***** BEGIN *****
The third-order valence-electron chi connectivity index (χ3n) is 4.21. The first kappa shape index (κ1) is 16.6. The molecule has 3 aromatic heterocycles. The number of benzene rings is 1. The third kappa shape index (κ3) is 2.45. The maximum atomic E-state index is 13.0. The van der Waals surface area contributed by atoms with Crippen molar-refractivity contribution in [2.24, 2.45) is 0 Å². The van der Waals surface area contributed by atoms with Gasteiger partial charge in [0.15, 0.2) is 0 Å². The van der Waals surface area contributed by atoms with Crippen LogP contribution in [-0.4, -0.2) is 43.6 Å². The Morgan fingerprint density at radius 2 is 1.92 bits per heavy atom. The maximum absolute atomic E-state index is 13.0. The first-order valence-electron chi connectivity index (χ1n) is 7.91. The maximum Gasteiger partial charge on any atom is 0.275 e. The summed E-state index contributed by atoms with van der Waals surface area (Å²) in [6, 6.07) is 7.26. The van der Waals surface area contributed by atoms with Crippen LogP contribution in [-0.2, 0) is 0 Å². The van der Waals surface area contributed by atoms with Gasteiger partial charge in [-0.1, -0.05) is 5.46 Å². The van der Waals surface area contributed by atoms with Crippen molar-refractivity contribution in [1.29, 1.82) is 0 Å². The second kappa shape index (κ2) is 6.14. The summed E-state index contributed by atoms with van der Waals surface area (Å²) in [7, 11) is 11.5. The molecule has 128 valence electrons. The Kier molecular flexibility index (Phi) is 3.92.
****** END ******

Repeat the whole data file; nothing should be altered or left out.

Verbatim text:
The third-order valence-electron chi connectivity index (χ3n) is 4.21. The first kappa shape index (κ1) is 16.6. The molecule has 3 aromatic heterocycles. The number of benzene rings is 1. The third kappa shape index (κ3) is 2.45. The maximum atomic E-state index is 13.0. The van der Waals surface area contributed by atoms with Crippen molar-refractivity contribution in [2.24, 2.45) is 0 Å². The van der Waals surface area contributed by atoms with Gasteiger partial charge in [0.15, 0.2) is 0 Å². The van der Waals surface area contributed by atoms with Crippen LogP contribution in [-0.4, -0.2) is 43.6 Å². The Morgan fingerprint density at radius 2 is 1.92 bits per heavy atom. The maximum absolute atomic E-state index is 13.0. The first-order valence-electron chi connectivity index (χ1n) is 7.91. The maximum Gasteiger partial charge on any atom is 0.275 e. The summed E-state index contributed by atoms with van der Waals surface area (Å²) in [6, 6.07) is 7.26. The van der Waals surface area contributed by atoms with Crippen LogP contribution in [-0.2, 0) is 0 Å². The van der Waals surface area contributed by atoms with Gasteiger partial charge in [-0.1, -0.05) is 5.46 Å². The van der Waals surface area contributed by atoms with Crippen molar-refractivity contribution in [1.29, 1.82) is 0 Å². The second kappa shape index (κ2) is 6.14. The summed E-state index contributed by atoms with van der Waals surface area (Å²) in [7, 11) is 11.5. The molecule has 128 valence electrons. The Kier molecular flexibility index (Phi) is 3.92.